According to the New York Times, it is Snack Time All The Time these days for the soccer mom set. Jennifer Steinhauer describes a world in which she is constantly being asked to provide snacks for kids, and their parents, at all her children’s social events.
Soccer game? Snack. PTA meeting? Snack. The snacks never end.
And the “healthy snack”, Steinhauer finds, is largely a myth. We’d all like to think we’re baking whole wheat carrot cake for these events, but the truth is a lot sweeter. Oreo cookies and Fruit By The Foot rule snacktime in kids lunches and at their soccer games. According the Department of Agriculture, up to 40 percent of the calories kids ingest come from non-nourishing sources. Sugar and fat, in other words.
It’s hardly news that American kids are getting too much of a good thing in the sugar department. For kids with real weight concerns, the constant social snacking can be a problem, as Babble’s Madeline Holler has discovered.
Nutritionists say part of the problem is kids’ busy schedules. Families don’t have time to eat together when they’re rushing out every day for chess club and swimming lessons and ballet and…it’s exhausting. We show up at social events frazzled and hungry. No wonder everyone wants to eat when we get there.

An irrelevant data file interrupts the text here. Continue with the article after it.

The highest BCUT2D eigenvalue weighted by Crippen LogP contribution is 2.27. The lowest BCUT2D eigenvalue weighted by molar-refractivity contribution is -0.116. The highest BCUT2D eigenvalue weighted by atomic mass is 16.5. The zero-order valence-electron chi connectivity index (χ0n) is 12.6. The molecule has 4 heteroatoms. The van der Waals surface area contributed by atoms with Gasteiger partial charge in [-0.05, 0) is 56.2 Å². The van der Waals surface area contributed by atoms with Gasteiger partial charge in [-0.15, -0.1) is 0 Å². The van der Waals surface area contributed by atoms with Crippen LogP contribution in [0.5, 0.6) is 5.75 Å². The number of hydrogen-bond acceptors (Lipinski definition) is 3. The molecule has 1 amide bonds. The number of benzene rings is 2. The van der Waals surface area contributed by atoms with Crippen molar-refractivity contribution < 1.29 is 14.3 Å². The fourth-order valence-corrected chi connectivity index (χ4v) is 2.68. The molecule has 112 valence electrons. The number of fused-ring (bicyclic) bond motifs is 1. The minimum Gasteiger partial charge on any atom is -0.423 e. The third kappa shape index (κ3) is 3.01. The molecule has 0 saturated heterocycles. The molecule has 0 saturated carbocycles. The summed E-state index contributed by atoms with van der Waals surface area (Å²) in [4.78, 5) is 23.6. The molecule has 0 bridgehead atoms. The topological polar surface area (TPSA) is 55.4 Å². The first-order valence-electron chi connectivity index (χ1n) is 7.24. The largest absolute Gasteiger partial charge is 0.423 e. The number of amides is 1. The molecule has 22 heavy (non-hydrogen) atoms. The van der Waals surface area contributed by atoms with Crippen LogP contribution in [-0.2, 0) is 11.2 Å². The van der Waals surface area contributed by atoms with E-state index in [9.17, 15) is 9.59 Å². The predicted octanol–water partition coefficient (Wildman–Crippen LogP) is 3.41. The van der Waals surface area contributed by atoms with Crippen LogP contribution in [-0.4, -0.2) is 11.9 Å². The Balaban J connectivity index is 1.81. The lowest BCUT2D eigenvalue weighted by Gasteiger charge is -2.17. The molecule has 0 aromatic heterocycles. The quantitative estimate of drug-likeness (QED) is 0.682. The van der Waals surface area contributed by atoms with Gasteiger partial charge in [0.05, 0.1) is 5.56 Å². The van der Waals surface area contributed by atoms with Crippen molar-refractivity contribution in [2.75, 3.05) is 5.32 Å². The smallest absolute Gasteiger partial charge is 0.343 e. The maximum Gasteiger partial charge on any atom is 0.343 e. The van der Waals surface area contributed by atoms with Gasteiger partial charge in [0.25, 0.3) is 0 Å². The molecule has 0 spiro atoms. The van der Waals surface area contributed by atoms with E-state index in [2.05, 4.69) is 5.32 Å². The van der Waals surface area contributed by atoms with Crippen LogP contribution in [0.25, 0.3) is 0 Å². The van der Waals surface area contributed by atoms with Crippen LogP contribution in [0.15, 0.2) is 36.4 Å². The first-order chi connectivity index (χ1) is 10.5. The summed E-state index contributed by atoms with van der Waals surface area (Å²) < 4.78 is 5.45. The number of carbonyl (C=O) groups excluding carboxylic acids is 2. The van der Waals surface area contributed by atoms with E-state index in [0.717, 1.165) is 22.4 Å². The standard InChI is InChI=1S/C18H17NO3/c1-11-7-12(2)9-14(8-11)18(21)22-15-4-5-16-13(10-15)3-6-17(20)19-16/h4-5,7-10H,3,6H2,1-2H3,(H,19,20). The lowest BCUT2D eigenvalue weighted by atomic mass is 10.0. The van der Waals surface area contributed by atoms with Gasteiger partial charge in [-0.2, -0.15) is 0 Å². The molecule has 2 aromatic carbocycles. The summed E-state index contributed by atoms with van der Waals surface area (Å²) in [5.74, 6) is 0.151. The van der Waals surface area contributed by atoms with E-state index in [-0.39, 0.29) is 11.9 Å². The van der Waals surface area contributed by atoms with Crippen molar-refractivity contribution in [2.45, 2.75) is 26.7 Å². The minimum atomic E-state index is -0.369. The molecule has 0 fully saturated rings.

Other causes of constant snacking: it’s easier to say yes than no, and sometimes stressed out parents with the best intentions simply cave in. Another one: food is typically part of social gatherings. It gives moms something to do while they hang out watching the soccer game, or the dance class, or whatever.
Some experts feel the problem isn’t the grazing so much as what’s being grazed on. A diet of endless apple slices and carrot sticks isn’t the problem. It’s the packaged, processed, high calorie low-nutrient snacks so many kids are eating. But again, you knew that.
I wonder if the trend the New York Times is spotting is really more about social environments than it is about kid’s regular routines. I let my kids eat all kinds of crap at all hours of the day when we’re out at birthday parties and school events. They don’t have any trouble understanding that those are special occasions. At home, we stick to our normal routine, where mealtimes are regular and snacks are generally apple slices and peanut butter.
When do your kids snack? Morning? Afternoon? Before bed? Whenever they please?
Photo: Jeffrey O. Gustafsen